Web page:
“Carver said the best thing to start with is the guns issue,” recalls St. Maries resident Don Griesel. “Everyone here is for guns. It’s easy to win.”
Not only rural Westerners cherish their Smith & Wessons. A firearms instructor in Post Falls caters to doctors, attorneys and other professionals worried about walking through dark parking lots and protecting their families.
“They’re the people we see every day in the courtroom and hospitals,” says Robert Smith. Most of his customers want guns only for protection. “It’s like they bought a fire extinguisher; they don’t want to go out and play with it.”
But Bill Schumaker, a retired legislator who runs a cluttered gun shop behind his log house near Colville, says rural residents are hit especially hard by gun control. A sign in his shop reads: “The West Wasn’t Won With A Registered Gun.”
“Farmers carry guns in their pickups when they’re out with their cattle,” says Schumaker, 80. “These are the kinds of things people who live in town just don’t know anything about. They just don’t know.”
Last summer, new laws forced Schumaker to have fingerprints made for his state and federal dealer’s licenses. For the Bureau of Alcohol, Tobacco & Firearms, it meant easier background checks. For Schumaker, it meant $10 and a lost half-day of work.
“That burned me,” says Schumaker, whose shop wall boasts the head of a deer shot the day his first daughter was born. “After 46 years, I have to go get fingerprints taken?”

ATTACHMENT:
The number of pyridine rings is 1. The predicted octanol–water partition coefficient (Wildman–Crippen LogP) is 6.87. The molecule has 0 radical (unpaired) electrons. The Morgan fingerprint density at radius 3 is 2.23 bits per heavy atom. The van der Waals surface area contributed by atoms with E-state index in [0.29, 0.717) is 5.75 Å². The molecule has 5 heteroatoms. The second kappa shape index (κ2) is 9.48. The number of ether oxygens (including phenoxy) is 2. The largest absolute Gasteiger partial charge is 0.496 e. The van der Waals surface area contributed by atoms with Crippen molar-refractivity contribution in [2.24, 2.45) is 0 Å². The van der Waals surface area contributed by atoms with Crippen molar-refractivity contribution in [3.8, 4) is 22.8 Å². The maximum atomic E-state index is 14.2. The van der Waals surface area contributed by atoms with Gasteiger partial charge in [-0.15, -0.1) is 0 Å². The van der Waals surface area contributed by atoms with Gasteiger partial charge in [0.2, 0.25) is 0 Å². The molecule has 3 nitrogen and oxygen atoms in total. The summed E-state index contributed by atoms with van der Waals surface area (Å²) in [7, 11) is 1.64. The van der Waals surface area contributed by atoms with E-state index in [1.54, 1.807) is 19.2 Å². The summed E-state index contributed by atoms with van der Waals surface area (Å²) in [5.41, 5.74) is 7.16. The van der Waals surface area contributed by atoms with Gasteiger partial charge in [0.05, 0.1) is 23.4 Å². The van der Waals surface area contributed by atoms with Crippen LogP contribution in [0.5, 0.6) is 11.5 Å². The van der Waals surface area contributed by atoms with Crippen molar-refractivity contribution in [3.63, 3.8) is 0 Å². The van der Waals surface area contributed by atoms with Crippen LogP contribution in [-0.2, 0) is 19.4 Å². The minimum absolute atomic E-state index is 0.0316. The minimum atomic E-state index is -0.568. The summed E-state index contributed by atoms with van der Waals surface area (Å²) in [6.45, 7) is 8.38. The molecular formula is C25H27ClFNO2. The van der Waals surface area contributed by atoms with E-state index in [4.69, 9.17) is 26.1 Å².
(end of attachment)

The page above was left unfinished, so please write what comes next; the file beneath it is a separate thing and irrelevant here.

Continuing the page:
That wasn’t the only recent change. After paying $125 for a state dealer’s license, Schumaker also forked over $90 to renew his federal license - up from $30.
“It’s stupid stuff like that that just drives you up a tree.”
The laws also drive some dealers out of business, statistics suggest.
From December 1993 to October 1995, federal dealer licenses issued nationwide dropped from 246,984 to 158,250. In Washington state, the numbers went from 5,814 to 3,704, according to an ATF spokesman.
Lifelong hunters also are smarting from a recent federal law that makes it a crime to carry weapons on school property, including parking lots.
It’s fine for suburban schools, critics say. But the law makes it tough for dads to pick up their kids for an after-school hunting trip. Driving home to get the guns can mean losing a half-hour or more of precious daylight.